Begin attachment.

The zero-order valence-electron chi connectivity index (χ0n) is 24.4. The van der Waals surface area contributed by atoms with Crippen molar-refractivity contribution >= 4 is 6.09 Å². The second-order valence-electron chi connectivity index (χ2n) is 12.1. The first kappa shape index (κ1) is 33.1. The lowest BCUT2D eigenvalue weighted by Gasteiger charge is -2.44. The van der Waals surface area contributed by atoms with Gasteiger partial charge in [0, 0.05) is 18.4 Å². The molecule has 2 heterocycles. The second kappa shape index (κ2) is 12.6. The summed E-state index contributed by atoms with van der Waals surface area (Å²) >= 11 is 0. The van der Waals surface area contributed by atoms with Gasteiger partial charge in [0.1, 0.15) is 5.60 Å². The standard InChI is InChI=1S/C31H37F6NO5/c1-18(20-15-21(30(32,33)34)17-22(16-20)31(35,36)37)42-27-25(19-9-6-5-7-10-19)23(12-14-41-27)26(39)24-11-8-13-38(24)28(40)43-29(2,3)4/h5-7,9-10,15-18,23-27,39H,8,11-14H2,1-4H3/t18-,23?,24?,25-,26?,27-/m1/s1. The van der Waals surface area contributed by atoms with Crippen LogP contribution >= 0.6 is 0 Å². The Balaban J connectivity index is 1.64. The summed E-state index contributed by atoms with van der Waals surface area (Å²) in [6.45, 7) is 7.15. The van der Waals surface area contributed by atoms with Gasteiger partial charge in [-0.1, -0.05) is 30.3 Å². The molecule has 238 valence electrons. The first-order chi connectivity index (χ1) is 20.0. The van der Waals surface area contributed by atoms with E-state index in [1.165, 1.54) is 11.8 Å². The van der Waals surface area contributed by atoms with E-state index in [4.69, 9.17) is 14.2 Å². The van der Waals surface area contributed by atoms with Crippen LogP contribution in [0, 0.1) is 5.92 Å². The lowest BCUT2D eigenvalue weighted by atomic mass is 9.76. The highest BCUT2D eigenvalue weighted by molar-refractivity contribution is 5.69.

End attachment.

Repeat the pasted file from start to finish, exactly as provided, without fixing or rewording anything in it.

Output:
The zero-order valence-electron chi connectivity index (χ0n) is 24.4. The van der Waals surface area contributed by atoms with Crippen molar-refractivity contribution >= 4 is 6.09 Å². The second-order valence-electron chi connectivity index (χ2n) is 12.1. The first kappa shape index (κ1) is 33.1. The lowest BCUT2D eigenvalue weighted by Gasteiger charge is -2.44. The van der Waals surface area contributed by atoms with Gasteiger partial charge in [0, 0.05) is 18.4 Å². The molecule has 2 heterocycles. The second kappa shape index (κ2) is 12.6. The summed E-state index contributed by atoms with van der Waals surface area (Å²) >= 11 is 0. The van der Waals surface area contributed by atoms with Gasteiger partial charge in [0.1, 0.15) is 5.60 Å². The standard InChI is InChI=1S/C31H37F6NO5/c1-18(20-15-21(30(32,33)34)17-22(16-20)31(35,36)37)42-27-25(19-9-6-5-7-10-19)23(12-14-41-27)26(39)24-11-8-13-38(24)28(40)43-29(2,3)4/h5-7,9-10,15-18,23-27,39H,8,11-14H2,1-4H3/t18-,23?,24?,25-,26?,27-/m1/s1. The van der Waals surface area contributed by atoms with Crippen LogP contribution >= 0.6 is 0 Å². The Balaban J connectivity index is 1.64. The summed E-state index contributed by atoms with van der Waals surface area (Å²) in [6.45, 7) is 7.15. The van der Waals surface area contributed by atoms with Gasteiger partial charge in [-0.1, -0.05) is 30.3 Å². The molecule has 238 valence electrons. The first-order chi connectivity index (χ1) is 20.0. The van der Waals surface area contributed by atoms with E-state index in [1.165, 1.54) is 11.8 Å². The van der Waals surface area contributed by atoms with E-state index in [4.69, 9.17) is 14.2 Å². The van der Waals surface area contributed by atoms with Crippen LogP contribution in [0, 0.1) is 5.92 Å². The lowest BCUT2D eigenvalue weighted by atomic mass is 9.76. The highest BCUT2D eigenvalue weighted by molar-refractivity contribution is 5.69.